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Prove the following statement. Suppose that f is entire and that there exist$ k > 0, R > 0, n \in \mathbb{N}$ such that $|f(z)| ≤ k|z|^n$ n for all $z$ such that $|z| > R$. Then f is a polynomial of degree at most n.

at first I thought this was a pretty easy proof until I realized the question said |z|>R.

Basically what I've done so far is;

if f is entire then it has a taylor series representation at $z_0=0$

$$f(z)=\sum_{n=0}^{\infty}a_nz^n$$

the coefficients are of the form $a_m=f^m(0)/m!.$ so if we can show that $f^m(0)=0 \forall m>n$ this will imply that $a_m=0 \forall m>n$ and hence show that f has degree at most n.

Originally I was going to use Cauchy's Inequality but then i realised the definition for this says we must have $0<z<R$ which means I can't use it right ?. I looked through my notes but I couldn't find any that allowed $|z|>R$ so I'm at a loss for what theorem to use.

Note: we are currently working on Laurent series and singularities. We have covered Taylors theorem , Cauchy's integral theorems, Liovilles theorem and laurents theorem and also there corollaries . just to give some context on the knowledge we're expected to have.

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Quoting OP: "Originally I was going to use Cauchy's Inequality but then i realised the definition for this says we must have $0<z<R$ which means I can't use it right ?. I looked through my notes but I couldn't find any that allowed $|z|>R$ so I'm at a loss for what theorem to use."

You need to be able to see through those symbolisms. This exercise simply refers to a radius $R>0$. Your notes probably refer to the radius of a disc being included in the (open) domain of your holomorphic function. When reading a theorem or a lemma, try to understand the relations between the objects that are being discussed.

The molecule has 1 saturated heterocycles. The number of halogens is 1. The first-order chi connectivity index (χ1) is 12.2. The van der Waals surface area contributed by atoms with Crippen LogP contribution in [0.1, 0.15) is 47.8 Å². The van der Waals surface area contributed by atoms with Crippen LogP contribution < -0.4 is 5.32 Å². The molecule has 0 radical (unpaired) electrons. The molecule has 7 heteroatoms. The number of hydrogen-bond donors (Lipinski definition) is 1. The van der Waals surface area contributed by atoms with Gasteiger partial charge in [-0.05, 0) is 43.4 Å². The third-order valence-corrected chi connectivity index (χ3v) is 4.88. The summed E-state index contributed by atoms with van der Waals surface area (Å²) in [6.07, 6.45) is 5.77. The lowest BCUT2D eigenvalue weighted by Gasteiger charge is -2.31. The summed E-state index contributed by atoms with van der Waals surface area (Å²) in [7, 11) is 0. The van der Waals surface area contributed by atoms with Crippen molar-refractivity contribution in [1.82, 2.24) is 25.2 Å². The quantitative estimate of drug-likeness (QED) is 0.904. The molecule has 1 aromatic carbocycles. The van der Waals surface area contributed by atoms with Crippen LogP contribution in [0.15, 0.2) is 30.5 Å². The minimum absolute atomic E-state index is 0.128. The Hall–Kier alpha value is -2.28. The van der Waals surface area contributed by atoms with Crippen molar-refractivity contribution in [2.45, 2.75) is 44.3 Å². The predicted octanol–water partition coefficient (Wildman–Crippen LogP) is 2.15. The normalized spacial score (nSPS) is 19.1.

Yes, you need to use Cauchy's inequalities, which are simply the M-L inequality applied on Cauchy's integral formula:

Let $z\in\mathbb{C}\setminus\overline{D(0,R)}$. Then, for $r>|z|$ Let $C_r$ denote the circumference of the circle centered at 0 and radius $r$, orientated counter-clockwise. By Cauchy's integral formula: $f^{(n)}(z)=\displaystyle{\frac{n!}{2\pi i}\int_{C_r}\frac{f(\zeta)}{(\zeta-z)^{n+1}}d\zeta}$. Applying the M-L inequality one gets $|f^{(n)}(z)|\leq n! r\displaystyle{\max_{\zeta\in C_r}|\frac{f(\zeta)}{(\zeta-z)^{n+1}}|}\leq \frac{n!\cdot r\cdot k\cdot r^n}{(r-|z|)^{n+1}}$. This inequality holds for all $r>|z|$, therefore by letting $r\to \infty$ at the inequality above, one gets $|f^{(n)}(z)|\leq n!\cdot k$, for all $z\in \mathbb{C}\setminus\overline{D(0,R)}$. The set $\overline{D(0,R)}$ is compact, so $f^{(n)}$ which is continuous on $\mathbb{C}$ is bounded on this compact disc. Hence $f^{(n)}$ is bounded on the whole plane, therefore is constant (Liouville's theorem). Thus $f$ is a polynomial

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